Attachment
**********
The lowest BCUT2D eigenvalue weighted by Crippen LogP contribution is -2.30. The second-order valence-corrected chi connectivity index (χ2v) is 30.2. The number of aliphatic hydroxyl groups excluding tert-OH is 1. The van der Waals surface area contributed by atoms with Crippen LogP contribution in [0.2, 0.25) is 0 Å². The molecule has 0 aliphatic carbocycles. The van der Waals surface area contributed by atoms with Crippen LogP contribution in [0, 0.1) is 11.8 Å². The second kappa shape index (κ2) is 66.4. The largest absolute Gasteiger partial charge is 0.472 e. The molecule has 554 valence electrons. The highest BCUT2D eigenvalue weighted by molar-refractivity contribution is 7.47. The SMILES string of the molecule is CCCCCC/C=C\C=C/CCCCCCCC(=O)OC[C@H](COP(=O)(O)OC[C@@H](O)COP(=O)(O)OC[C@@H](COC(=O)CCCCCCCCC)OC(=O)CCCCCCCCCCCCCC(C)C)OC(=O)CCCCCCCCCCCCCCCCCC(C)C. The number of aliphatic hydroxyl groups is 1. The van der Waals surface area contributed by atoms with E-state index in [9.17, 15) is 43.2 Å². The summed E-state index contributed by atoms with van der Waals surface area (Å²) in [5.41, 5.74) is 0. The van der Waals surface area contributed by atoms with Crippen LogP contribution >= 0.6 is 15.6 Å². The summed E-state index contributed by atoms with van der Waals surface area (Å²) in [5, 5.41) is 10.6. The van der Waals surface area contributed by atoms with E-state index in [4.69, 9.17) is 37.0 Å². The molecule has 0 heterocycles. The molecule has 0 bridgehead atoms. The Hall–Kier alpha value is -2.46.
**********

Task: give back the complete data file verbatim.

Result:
The lowest BCUT2D eigenvalue weighted by Crippen LogP contribution is -2.30. The second-order valence-corrected chi connectivity index (χ2v) is 30.2. The number of aliphatic hydroxyl groups excluding tert-OH is 1. The van der Waals surface area contributed by atoms with Crippen LogP contribution in [0.2, 0.25) is 0 Å². The molecule has 0 aliphatic carbocycles. The van der Waals surface area contributed by atoms with Crippen LogP contribution in [0, 0.1) is 11.8 Å². The second kappa shape index (κ2) is 66.4. The largest absolute Gasteiger partial charge is 0.472 e. The molecule has 554 valence electrons. The highest BCUT2D eigenvalue weighted by molar-refractivity contribution is 7.47. The SMILES string of the molecule is CCCCCC/C=C\C=C/CCCCCCCC(=O)OC[C@H](COP(=O)(O)OC[C@@H](O)COP(=O)(O)OC[C@@H](COC(=O)CCCCCCCCC)OC(=O)CCCCCCCCCCCCCC(C)C)OC(=O)CCCCCCCCCCCCCCCCCC(C)C. The number of aliphatic hydroxyl groups is 1. The van der Waals surface area contributed by atoms with E-state index in [9.17, 15) is 43.2 Å². The summed E-state index contributed by atoms with van der Waals surface area (Å²) in [5.41, 5.74) is 0. The van der Waals surface area contributed by atoms with Crippen LogP contribution >= 0.6 is 15.6 Å². The summed E-state index contributed by atoms with van der Waals surface area (Å²) in [5, 5.41) is 10.6. The van der Waals surface area contributed by atoms with E-state index in [4.69, 9.17) is 37.0 Å². The molecule has 0 heterocycles. The molecule has 0 bridgehead atoms. The Hall–Kier alpha value is -2.46.